Amazing Grace, William Wilberforce and the Heroic Campaign to End Slavery
I love books and I particularly love biographies. I find that when I read a biography history comes alive. As Thomas Chalmers once said ‘all history is biography’. History is woven in to the lives of people and their story give us a glimpse into history.
Amazing Grace is a well written account of Wilberforce’s journey from what we might call ‘historical faith’ or ‘nominal Christianity’ to a genuine experience of God. In twenty-three chapters and three hundred pages Metaxas takes us through the huge ups and downs of Wilberforce’s remarkable life. Were it not for a decision by young Williams mother, recently widowed and gravely ill, to send him to relatives, he may never have come into contact with true Christianity. Sent from Hull to his aunt and uncles in Wimbledon at the tender age of eight, he came into contact with a form of Christianity that was very different from the ‘thin gruel and weak tea of High Anglicanism.’ His aunt and uncle were friends with George Whitfield who was used under God as the instrument of the Great Awakening that shook so much of the world out of its spiritual stupor. More importantly, the young and impressionable Wilberforce met John Newton (‘the old African blasphemer’) who was to have a powerful effect on Wilberforce’s life. Newton was a frequent visitor to Wimbledon for ‘parlour preaching’ as it was known, and Wilberforce was no stranger to Olney where he visited both Newton and spent many hours with the great hymn writer William Cowper.
Entering Parliament at the tender age of 21 in 1780, and as a friend of William Pitt, Wilberforce was set for a glittering political career. It is remarkable to think that Wilberforce entered Parliament with such historical figures such as Edmund Burke, Lord North and Charles Fox. It was a trip to the continent that God used to transform the rising political star. During the winter of 1874 he took a trip with his former tutor Isaac Milner to France and Italy. During the trip Wilberforce read The Rise and Progress of Religion in the Soul by Philip Doddridge. It started a process in his life that led to a spiritual re-birth. At that time many described the rise in Methodism as ‘madness’, but after Wilberforce’s family saw the change in his character his mother famously said ‘If this is madness, I hope he will bite us all.’
While Wilberforce tried to find his way with his new found faith, he considered withdrawing from public life. At this time John Newton gave Wilberforce some famous advice: ‘It is hoped and believed that the Lord has raised you up for the good of his church and for the good of the nation.’ Pitt similarly advised in a letter to Wilberforce: ‘Surely the principles as well as the practice of Christianity are simple and lead not to meditation only, but to action.’ Around this time Wilberforce became convinced that he had been given a twofold mission from the Lord: ‘God almighty has set before me two great objects: the suppression of the Salve Trade and the reformation of manners.’ The rest of his life was given over to these great causes.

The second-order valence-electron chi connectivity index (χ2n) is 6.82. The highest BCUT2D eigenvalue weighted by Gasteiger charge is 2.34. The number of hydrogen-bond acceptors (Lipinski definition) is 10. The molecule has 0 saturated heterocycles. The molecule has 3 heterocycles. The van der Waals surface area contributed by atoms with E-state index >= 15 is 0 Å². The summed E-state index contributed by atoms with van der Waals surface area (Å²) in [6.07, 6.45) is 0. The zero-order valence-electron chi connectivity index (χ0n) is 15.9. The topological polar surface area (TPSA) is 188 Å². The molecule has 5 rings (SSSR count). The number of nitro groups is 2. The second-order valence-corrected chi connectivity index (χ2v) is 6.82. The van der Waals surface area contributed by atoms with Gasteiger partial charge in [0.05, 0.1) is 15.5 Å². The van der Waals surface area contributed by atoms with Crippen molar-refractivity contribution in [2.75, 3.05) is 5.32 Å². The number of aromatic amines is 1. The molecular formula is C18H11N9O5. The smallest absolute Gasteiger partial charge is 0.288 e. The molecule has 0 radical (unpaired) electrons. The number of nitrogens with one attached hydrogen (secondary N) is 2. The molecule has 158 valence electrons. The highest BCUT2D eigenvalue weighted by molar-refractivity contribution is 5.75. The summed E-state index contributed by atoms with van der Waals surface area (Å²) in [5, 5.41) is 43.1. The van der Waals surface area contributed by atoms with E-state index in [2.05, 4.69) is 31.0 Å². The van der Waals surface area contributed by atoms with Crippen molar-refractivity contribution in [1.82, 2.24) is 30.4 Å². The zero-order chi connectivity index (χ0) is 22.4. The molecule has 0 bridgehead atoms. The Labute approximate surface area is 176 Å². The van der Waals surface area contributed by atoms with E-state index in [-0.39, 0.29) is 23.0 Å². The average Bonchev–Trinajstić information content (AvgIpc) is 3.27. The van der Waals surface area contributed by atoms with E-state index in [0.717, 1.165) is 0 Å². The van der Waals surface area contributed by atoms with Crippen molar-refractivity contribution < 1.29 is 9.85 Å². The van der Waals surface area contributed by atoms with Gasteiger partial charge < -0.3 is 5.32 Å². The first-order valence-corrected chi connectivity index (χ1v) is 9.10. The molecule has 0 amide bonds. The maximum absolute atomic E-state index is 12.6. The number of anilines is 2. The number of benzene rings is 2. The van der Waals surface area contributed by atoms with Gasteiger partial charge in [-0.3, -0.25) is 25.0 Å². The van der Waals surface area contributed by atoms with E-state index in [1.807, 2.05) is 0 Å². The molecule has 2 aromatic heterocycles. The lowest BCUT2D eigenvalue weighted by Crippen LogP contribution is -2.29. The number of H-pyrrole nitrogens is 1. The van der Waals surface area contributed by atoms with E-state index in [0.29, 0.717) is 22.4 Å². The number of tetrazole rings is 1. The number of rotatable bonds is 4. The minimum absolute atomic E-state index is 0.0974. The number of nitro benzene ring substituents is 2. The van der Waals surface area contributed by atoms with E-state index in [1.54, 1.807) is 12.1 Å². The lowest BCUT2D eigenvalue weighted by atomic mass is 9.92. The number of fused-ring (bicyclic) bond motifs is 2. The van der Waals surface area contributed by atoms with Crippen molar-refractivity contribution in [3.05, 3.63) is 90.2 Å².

We owe a huge debt to Wilberforce. He was used under God to abolish the iniquitous slave trade and civilise a nation that was in many ways barbaric and inhuman in the way it treated many out with the ruling elite. As part of the Great Awakening and the rise of Methodism he awakened a corrupt church from its erroneous theology. The Church of England at the time had huge investments in the West Indian Plantations but saw no contradiction between their theology and their actions. As Metaxas says ‘It’s hard to avoid the harsh conclusion that the Church of England at the time was little more than a pseudo-Christian purveyor of government-sponsored, institutionalised hypocrisy.’ Worse than hypocrisy was the actual belief that the poor should be left in their God ordained position: ‘Many thought God had ordained the poor’s situation, that it was part of the natural order, and that they should therefore be kept where they were, in their misery. To help them was tantamount to shaking one’s fist at God.’ Such perverse theology is perhaps never expressed today but is implicit in the lack of activity in some many churches. Wilberforce’s energy for social reform at home and abroad was simply breath taking. At one point Wilberforce was linked with 69 separate groups involved with social reform.
The American artist and inventor Samuel Morse said that Wilberforce’s: ‘whole soul is bent on doing good to his fellow men. Not a moment of his time is lost. He is always planning some benevolent scheme, or other, and not only planning but executing…Oh, that men as Mr Wilberforce were more common in this world.’ We can learn a huge amount from Wilberforce and I can’t recommend this book highly enough.